Regardless of whether or not this proposal takes and effectively restricts the flow of calorie-rich sodas to food stamp recipients, there remains a serious and significant health and obesity crisis in this country. Do you feel these sort of government sponsored measures, making soda an out of pocket expense, do much to address the problem? Is this just infantilizing a portion of the population? Or should we resort to a “by any means” necessary line of attack when contending with our national heath and obesity crisis?


Jo S.
Jo S.about a year ago

Thank you Eric.

Joe R.
Joe R.4 years ago

So wrong! Since when is it OK to patronize the poor?

tian y.
Past Member 5 years ago

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Sonny Honrado
Sonny Honrado6 years ago

I like sodas but stay away as much as possible.

Charles Webb
Charles Webb6 years ago

Obese people are the victims of bigotry and hatred by the left. Leftists are obsessed by fat. Mind your own business!

Charles Webb
Charles Webb6 years ago

Lika S. Cut out the carbs. No crackers of any kind, grains, rice, potatoes, corn, pasta, grapes, very few legumes. Animal protein is your friend, and eat lots of veggies. Fruits--berries and cantelope are the best. Check your glucose before breakfast and before dinner. Over time, you will see it decrease slowly. You may have to go on meds--not necessarily insulin. Take care of your feet. You can injure them and not know it and get infected and loose a foot. Use a mirror to see the bottoms. Get your eyes checked regularly. Have your kidneys checked with a blood test.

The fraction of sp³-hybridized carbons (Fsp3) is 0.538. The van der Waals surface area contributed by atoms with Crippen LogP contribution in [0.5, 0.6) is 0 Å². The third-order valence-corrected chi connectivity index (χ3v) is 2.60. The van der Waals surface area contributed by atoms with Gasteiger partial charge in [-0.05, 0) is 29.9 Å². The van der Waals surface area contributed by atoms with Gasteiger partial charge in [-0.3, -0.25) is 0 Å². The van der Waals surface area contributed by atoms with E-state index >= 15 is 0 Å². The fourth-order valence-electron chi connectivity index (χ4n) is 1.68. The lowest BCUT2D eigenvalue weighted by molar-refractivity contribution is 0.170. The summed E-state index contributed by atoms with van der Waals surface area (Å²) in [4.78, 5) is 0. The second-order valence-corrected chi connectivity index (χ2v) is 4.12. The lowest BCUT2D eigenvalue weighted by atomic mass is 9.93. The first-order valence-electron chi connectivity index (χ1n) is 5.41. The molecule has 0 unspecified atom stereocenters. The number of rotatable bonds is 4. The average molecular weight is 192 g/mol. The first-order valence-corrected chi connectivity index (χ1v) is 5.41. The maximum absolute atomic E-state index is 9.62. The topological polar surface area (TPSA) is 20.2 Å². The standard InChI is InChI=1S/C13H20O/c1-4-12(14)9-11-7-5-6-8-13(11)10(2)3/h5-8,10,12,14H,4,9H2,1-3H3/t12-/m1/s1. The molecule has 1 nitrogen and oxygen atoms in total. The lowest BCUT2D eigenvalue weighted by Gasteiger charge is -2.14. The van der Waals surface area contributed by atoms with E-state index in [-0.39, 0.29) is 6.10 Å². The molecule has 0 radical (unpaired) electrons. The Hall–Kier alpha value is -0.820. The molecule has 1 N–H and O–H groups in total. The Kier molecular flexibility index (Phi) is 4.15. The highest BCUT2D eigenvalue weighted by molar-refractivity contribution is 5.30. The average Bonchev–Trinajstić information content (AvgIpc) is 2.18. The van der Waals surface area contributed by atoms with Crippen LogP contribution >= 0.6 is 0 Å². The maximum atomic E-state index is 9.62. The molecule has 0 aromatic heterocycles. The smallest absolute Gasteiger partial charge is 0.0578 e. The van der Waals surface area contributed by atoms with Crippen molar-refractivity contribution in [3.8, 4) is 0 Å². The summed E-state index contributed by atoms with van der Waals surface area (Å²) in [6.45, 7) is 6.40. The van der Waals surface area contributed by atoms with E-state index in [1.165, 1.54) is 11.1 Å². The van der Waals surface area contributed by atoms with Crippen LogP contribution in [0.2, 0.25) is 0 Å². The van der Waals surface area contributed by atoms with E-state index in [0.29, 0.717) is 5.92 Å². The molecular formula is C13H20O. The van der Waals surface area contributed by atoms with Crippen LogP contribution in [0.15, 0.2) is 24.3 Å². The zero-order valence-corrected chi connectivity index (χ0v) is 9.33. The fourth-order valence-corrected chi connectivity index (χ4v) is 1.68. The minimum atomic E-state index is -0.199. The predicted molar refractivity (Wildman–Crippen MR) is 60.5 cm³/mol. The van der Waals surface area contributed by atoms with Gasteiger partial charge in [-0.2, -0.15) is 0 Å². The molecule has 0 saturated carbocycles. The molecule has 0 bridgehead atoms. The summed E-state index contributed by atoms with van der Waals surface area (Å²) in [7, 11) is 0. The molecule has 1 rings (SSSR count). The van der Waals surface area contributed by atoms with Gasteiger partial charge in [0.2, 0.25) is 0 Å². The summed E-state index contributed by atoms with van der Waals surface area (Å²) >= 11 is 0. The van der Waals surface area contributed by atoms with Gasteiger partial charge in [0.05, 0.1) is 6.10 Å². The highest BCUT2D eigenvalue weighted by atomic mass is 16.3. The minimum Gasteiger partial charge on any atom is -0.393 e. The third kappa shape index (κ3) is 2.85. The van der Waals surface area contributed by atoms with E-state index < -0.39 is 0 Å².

Julianna D.
Juliana D.6 years ago

Sodas are truly awful anyway.

Harry M.
Harry M.6 years ago

Laura S., Some sodas contain Vitamin's like Hawiian punch for an example. Conventional (refrigerated) OJ does not contain much fiber anywhere between 1 to 2 grams, unless you get high pulp (most people don't like) if anything you would folks to eat the actual orange and not drink the juice of four compressed oranges.

Over the shelf (non-refrigerated) OJ contains perservatives. These are typically cheaper.

Harry M.
Harry M.6 years ago

This is what I am trying to figure out, OJ has more sugar than any soda and cause GI reactions. Why not ban OJ?

Tori W.
Past Member 6 years ago

I don't care. What I do care about is the precedent this action creates and all the precedent setting actions before it. At least now I know that Gov Chrissy of WA State didn't think of this stuff. She stole the ideas. I knew it was beyond her capabilities. So, just how much intrusion should "Big Brother" have into our lives? The argument is that since they are paying the bill for this, they have the right to set the rules. I agree, but then it should apply straight across the board, even to those countries that we give financial aide to as they should do exactly as we say or no money. Little or small, same idea.